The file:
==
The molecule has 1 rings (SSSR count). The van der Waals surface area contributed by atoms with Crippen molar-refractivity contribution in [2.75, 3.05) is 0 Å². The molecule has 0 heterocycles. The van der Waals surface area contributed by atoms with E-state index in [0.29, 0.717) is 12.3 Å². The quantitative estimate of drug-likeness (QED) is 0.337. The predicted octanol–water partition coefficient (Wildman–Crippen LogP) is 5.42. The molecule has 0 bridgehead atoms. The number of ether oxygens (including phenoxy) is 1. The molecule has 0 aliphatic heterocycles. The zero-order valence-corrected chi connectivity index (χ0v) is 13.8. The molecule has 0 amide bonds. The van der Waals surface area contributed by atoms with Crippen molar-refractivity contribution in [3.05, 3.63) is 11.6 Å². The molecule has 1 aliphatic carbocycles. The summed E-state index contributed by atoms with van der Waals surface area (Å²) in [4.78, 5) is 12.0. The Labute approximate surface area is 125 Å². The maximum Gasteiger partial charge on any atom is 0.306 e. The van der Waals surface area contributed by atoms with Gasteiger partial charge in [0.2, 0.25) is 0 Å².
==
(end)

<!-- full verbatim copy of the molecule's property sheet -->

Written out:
The molecule has 1 rings (SSSR count). The van der Waals surface area contributed by atoms with Crippen molar-refractivity contribution in [2.75, 3.05) is 0 Å². The molecule has 0 heterocycles. The van der Waals surface area contributed by atoms with E-state index in [0.29, 0.717) is 12.3 Å². The quantitative estimate of drug-likeness (QED) is 0.337. The predicted octanol–water partition coefficient (Wildman–Crippen LogP) is 5.42. The molecule has 0 bridgehead atoms. The number of ether oxygens (including phenoxy) is 1. The molecule has 0 aliphatic heterocycles. The zero-order valence-corrected chi connectivity index (χ0v) is 13.8. The molecule has 0 amide bonds. The van der Waals surface area contributed by atoms with Crippen molar-refractivity contribution in [3.05, 3.63) is 11.6 Å². The molecule has 1 aliphatic carbocycles. The summed E-state index contributed by atoms with van der Waals surface area (Å²) in [4.78, 5) is 12.0. The Labute approximate surface area is 125 Å². The maximum Gasteiger partial charge on any atom is 0.306 e. The van der Waals surface area contributed by atoms with Gasteiger partial charge in [0.2, 0.25) is 0 Å².